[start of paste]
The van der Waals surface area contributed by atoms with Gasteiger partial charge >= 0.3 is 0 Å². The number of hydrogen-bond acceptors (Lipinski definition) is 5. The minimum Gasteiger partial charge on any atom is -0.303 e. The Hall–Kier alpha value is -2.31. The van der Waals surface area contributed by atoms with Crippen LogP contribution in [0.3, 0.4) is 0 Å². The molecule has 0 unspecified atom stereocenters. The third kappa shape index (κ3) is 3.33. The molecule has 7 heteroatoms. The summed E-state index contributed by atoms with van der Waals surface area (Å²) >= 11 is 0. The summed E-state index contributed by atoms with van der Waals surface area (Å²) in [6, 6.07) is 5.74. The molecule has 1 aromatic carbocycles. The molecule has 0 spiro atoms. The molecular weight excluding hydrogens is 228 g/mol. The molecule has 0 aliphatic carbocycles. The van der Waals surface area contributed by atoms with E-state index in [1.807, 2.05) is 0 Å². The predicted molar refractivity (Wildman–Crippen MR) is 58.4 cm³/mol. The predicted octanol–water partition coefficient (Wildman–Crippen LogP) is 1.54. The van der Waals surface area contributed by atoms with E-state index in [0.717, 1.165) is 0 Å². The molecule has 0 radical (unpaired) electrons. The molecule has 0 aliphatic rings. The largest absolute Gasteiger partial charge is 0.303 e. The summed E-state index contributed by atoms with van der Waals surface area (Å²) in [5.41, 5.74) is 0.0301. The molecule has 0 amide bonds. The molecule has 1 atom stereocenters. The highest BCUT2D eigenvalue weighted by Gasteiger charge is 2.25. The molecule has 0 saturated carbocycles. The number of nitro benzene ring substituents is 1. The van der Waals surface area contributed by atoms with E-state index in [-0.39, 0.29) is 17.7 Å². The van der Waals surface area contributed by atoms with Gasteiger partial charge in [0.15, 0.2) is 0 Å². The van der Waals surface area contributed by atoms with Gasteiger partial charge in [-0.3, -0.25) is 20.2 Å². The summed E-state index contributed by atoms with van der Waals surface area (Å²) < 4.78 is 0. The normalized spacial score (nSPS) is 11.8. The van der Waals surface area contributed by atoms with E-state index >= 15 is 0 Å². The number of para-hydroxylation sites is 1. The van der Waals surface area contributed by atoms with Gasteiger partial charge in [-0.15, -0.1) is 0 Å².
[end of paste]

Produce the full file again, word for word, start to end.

The van der Waals surface area contributed by atoms with Gasteiger partial charge >= 0.3 is 0 Å². The number of hydrogen-bond acceptors (Lipinski definition) is 5. The minimum Gasteiger partial charge on any atom is -0.303 e. The Hall–Kier alpha value is -2.31. The van der Waals surface area contributed by atoms with Crippen LogP contribution in [0.3, 0.4) is 0 Å². The molecule has 0 unspecified atom stereocenters. The third kappa shape index (κ3) is 3.33. The molecule has 7 heteroatoms. The summed E-state index contributed by atoms with van der Waals surface area (Å²) >= 11 is 0. The summed E-state index contributed by atoms with van der Waals surface area (Å²) in [6, 6.07) is 5.74. The molecule has 1 aromatic carbocycles. The molecule has 0 spiro atoms. The molecular weight excluding hydrogens is 228 g/mol. The molecule has 0 aliphatic carbocycles. The van der Waals surface area contributed by atoms with E-state index in [1.807, 2.05) is 0 Å². The predicted molar refractivity (Wildman–Crippen MR) is 58.4 cm³/mol. The predicted octanol–water partition coefficient (Wildman–Crippen LogP) is 1.54. The van der Waals surface area contributed by atoms with E-state index in [0.717, 1.165) is 0 Å². The molecule has 0 radical (unpaired) electrons. The molecule has 0 aliphatic rings. The largest absolute Gasteiger partial charge is 0.303 e. The summed E-state index contributed by atoms with van der Waals surface area (Å²) in [5.41, 5.74) is 0.0301. The molecule has 0 amide bonds. The molecule has 1 atom stereocenters. The highest BCUT2D eigenvalue weighted by Gasteiger charge is 2.25. The molecule has 0 saturated carbocycles. The number of nitro benzene ring substituents is 1. The van der Waals surface area contributed by atoms with E-state index in [-0.39, 0.29) is 17.7 Å². The van der Waals surface area contributed by atoms with Gasteiger partial charge in [0.15, 0.2) is 0 Å². The van der Waals surface area contributed by atoms with Gasteiger partial charge in [-0.3, -0.25) is 20.2 Å². The summed E-state index contributed by atoms with van der Waals surface area (Å²) < 4.78 is 0. The normalized spacial score (nSPS) is 11.8. The van der Waals surface area contributed by atoms with E-state index >= 15 is 0 Å². The number of para-hydroxylation sites is 1. The van der Waals surface area contributed by atoms with Gasteiger partial charge in [-0.15, -0.1) is 0 Å².